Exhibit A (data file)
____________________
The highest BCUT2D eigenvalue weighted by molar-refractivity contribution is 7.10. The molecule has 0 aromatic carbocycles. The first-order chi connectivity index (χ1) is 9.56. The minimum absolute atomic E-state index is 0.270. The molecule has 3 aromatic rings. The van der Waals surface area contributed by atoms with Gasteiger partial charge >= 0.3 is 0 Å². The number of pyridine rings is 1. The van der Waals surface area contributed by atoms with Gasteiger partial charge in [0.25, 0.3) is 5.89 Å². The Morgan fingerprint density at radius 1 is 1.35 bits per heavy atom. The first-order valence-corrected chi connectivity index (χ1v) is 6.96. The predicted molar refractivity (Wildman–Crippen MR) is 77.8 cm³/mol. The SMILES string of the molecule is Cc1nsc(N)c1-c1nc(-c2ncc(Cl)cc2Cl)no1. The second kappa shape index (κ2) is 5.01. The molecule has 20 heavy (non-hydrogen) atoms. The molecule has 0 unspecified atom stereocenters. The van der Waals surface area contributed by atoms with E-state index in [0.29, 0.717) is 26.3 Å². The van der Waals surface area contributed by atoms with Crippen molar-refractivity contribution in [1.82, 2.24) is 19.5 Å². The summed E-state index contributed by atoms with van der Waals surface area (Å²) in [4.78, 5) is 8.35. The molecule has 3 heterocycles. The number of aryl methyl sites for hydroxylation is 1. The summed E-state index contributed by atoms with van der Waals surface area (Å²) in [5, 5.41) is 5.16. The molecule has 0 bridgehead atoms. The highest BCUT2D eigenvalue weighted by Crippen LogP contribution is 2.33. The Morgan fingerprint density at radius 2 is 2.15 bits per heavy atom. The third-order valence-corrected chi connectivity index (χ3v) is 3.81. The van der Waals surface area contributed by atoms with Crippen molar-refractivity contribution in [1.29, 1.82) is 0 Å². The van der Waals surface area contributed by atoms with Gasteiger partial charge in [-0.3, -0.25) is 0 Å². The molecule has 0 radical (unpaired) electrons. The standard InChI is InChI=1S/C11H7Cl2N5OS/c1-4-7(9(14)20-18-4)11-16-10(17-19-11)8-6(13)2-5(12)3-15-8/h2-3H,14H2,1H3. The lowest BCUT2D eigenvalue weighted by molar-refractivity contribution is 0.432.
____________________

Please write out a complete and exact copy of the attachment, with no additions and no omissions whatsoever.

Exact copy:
The highest BCUT2D eigenvalue weighted by molar-refractivity contribution is 7.10. The molecule has 0 aromatic carbocycles. The first-order chi connectivity index (χ1) is 9.56. The minimum absolute atomic E-state index is 0.270. The molecule has 3 aromatic rings. The van der Waals surface area contributed by atoms with Gasteiger partial charge >= 0.3 is 0 Å². The number of pyridine rings is 1. The van der Waals surface area contributed by atoms with Gasteiger partial charge in [0.25, 0.3) is 5.89 Å². The Morgan fingerprint density at radius 1 is 1.35 bits per heavy atom. The first-order valence-corrected chi connectivity index (χ1v) is 6.96. The predicted molar refractivity (Wildman–Crippen MR) is 77.8 cm³/mol. The SMILES string of the molecule is Cc1nsc(N)c1-c1nc(-c2ncc(Cl)cc2Cl)no1. The second kappa shape index (κ2) is 5.01. The molecule has 20 heavy (non-hydrogen) atoms. The molecule has 0 unspecified atom stereocenters. The van der Waals surface area contributed by atoms with E-state index in [0.29, 0.717) is 26.3 Å². The van der Waals surface area contributed by atoms with Crippen molar-refractivity contribution in [1.82, 2.24) is 19.5 Å². The summed E-state index contributed by atoms with van der Waals surface area (Å²) in [4.78, 5) is 8.35. The molecule has 3 heterocycles. The number of aryl methyl sites for hydroxylation is 1. The summed E-state index contributed by atoms with van der Waals surface area (Å²) in [5, 5.41) is 5.16. The molecule has 0 bridgehead atoms. The highest BCUT2D eigenvalue weighted by Crippen LogP contribution is 2.33. The Morgan fingerprint density at radius 2 is 2.15 bits per heavy atom. The third-order valence-corrected chi connectivity index (χ3v) is 3.81. The van der Waals surface area contributed by atoms with Crippen molar-refractivity contribution in [1.29, 1.82) is 0 Å². The van der Waals surface area contributed by atoms with Gasteiger partial charge in [-0.3, -0.25) is 0 Å². The molecule has 0 radical (unpaired) electrons. The standard InChI is InChI=1S/C11H7Cl2N5OS/c1-4-7(9(14)20-18-4)11-16-10(17-19-11)8-6(13)2-5(12)3-15-8/h2-3H,14H2,1H3. The lowest BCUT2D eigenvalue weighted by molar-refractivity contribution is 0.432.